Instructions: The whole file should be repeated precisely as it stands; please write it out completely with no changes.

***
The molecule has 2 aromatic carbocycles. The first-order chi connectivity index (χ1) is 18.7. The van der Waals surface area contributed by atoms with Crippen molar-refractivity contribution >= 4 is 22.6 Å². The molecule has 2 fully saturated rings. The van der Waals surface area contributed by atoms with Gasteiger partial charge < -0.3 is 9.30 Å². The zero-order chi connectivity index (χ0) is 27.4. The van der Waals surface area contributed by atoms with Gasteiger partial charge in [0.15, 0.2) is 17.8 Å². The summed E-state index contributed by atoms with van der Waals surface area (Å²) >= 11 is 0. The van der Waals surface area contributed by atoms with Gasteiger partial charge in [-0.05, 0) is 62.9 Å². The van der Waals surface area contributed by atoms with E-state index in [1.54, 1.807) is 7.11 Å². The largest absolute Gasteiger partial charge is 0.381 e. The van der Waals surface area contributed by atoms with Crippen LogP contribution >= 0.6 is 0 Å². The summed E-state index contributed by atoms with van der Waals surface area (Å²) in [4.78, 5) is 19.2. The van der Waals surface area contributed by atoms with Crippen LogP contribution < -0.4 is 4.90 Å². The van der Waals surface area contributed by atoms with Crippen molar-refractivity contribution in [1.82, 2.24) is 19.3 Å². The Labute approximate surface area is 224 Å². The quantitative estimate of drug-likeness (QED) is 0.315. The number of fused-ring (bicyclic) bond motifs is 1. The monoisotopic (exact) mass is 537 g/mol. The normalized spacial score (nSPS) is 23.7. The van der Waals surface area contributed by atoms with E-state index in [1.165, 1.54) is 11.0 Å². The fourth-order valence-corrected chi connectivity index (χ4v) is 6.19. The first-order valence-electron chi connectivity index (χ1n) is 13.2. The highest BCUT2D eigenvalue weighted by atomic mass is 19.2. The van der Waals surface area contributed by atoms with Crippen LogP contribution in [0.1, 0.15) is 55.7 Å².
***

The molecule has 2 aromatic carbocycles. The first-order chi connectivity index (χ1) is 18.7. The van der Waals surface area contributed by atoms with Crippen molar-refractivity contribution >= 4 is 22.6 Å². The molecule has 2 fully saturated rings. The van der Waals surface area contributed by atoms with Gasteiger partial charge < -0.3 is 9.30 Å². The zero-order chi connectivity index (χ0) is 27.4. The van der Waals surface area contributed by atoms with Gasteiger partial charge in [0.15, 0.2) is 17.8 Å². The summed E-state index contributed by atoms with van der Waals surface area (Å²) >= 11 is 0. The van der Waals surface area contributed by atoms with Gasteiger partial charge in [-0.05, 0) is 62.9 Å². The van der Waals surface area contributed by atoms with E-state index in [1.54, 1.807) is 7.11 Å². The largest absolute Gasteiger partial charge is 0.381 e. The van der Waals surface area contributed by atoms with Crippen LogP contribution >= 0.6 is 0 Å². The summed E-state index contributed by atoms with van der Waals surface area (Å²) in [4.78, 5) is 19.2. The van der Waals surface area contributed by atoms with Crippen LogP contribution < -0.4 is 4.90 Å². The van der Waals surface area contributed by atoms with Crippen molar-refractivity contribution in [1.82, 2.24) is 19.3 Å². The Labute approximate surface area is 224 Å². The quantitative estimate of drug-likeness (QED) is 0.315. The number of fused-ring (bicyclic) bond motifs is 1. The monoisotopic (exact) mass is 537 g/mol. The normalized spacial score (nSPS) is 23.7. The van der Waals surface area contributed by atoms with E-state index in [1.165, 1.54) is 11.0 Å². The fourth-order valence-corrected chi connectivity index (χ4v) is 6.19. The first-order valence-electron chi connectivity index (χ1n) is 13.2. The highest BCUT2D eigenvalue weighted by atomic mass is 19.2. The van der Waals surface area contributed by atoms with Crippen LogP contribution in [0.1, 0.15) is 55.7 Å².